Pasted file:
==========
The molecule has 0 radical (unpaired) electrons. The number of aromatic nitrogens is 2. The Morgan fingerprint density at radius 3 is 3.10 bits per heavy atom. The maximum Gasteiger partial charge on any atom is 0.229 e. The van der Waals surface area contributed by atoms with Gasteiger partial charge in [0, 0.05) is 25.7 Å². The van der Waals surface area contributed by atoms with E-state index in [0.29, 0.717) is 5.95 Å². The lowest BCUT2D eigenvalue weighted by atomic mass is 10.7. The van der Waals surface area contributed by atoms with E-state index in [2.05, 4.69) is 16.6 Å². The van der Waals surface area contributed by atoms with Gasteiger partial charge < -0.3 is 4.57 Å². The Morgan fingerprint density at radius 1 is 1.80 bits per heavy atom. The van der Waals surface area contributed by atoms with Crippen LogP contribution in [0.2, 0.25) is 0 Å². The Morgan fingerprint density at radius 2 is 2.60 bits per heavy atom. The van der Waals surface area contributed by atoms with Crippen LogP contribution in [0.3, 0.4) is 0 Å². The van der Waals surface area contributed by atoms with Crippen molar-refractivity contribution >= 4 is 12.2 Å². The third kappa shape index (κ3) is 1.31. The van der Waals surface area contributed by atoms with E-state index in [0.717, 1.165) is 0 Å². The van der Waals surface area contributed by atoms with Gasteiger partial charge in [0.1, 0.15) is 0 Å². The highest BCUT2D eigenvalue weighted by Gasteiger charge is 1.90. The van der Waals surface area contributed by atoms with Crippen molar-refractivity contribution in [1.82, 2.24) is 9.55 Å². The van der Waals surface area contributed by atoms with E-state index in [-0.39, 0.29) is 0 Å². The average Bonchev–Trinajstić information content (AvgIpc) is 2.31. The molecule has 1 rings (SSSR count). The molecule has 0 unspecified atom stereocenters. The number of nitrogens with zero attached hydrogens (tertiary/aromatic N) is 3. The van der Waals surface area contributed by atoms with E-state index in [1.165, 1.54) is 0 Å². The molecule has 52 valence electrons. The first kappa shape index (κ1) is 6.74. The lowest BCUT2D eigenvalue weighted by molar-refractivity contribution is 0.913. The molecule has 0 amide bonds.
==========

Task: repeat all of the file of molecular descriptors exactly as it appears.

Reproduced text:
The molecule has 0 radical (unpaired) electrons. The number of aromatic nitrogens is 2. The Morgan fingerprint density at radius 3 is 3.10 bits per heavy atom. The maximum Gasteiger partial charge on any atom is 0.229 e. The van der Waals surface area contributed by atoms with Gasteiger partial charge in [0, 0.05) is 25.7 Å². The van der Waals surface area contributed by atoms with E-state index in [0.29, 0.717) is 5.95 Å². The lowest BCUT2D eigenvalue weighted by atomic mass is 10.7. The van der Waals surface area contributed by atoms with E-state index in [2.05, 4.69) is 16.6 Å². The van der Waals surface area contributed by atoms with Gasteiger partial charge < -0.3 is 4.57 Å². The Morgan fingerprint density at radius 1 is 1.80 bits per heavy atom. The van der Waals surface area contributed by atoms with Crippen LogP contribution in [0.2, 0.25) is 0 Å². The Morgan fingerprint density at radius 2 is 2.60 bits per heavy atom. The van der Waals surface area contributed by atoms with Crippen LogP contribution in [0.3, 0.4) is 0 Å². The van der Waals surface area contributed by atoms with Crippen molar-refractivity contribution >= 4 is 12.2 Å². The third kappa shape index (κ3) is 1.31. The van der Waals surface area contributed by atoms with E-state index in [0.717, 1.165) is 0 Å². The van der Waals surface area contributed by atoms with Gasteiger partial charge in [0.1, 0.15) is 0 Å². The highest BCUT2D eigenvalue weighted by Gasteiger charge is 1.90. The van der Waals surface area contributed by atoms with Crippen molar-refractivity contribution in [1.82, 2.24) is 9.55 Å². The van der Waals surface area contributed by atoms with E-state index in [-0.39, 0.29) is 0 Å². The average Bonchev–Trinajstić information content (AvgIpc) is 2.31. The molecule has 1 rings (SSSR count). The molecule has 0 unspecified atom stereocenters. The number of nitrogens with zero attached hydrogens (tertiary/aromatic N) is 3. The van der Waals surface area contributed by atoms with E-state index in [1.165, 1.54) is 0 Å². The molecule has 52 valence electrons. The first kappa shape index (κ1) is 6.74. The lowest BCUT2D eigenvalue weighted by molar-refractivity contribution is 0.913. The molecule has 0 amide bonds.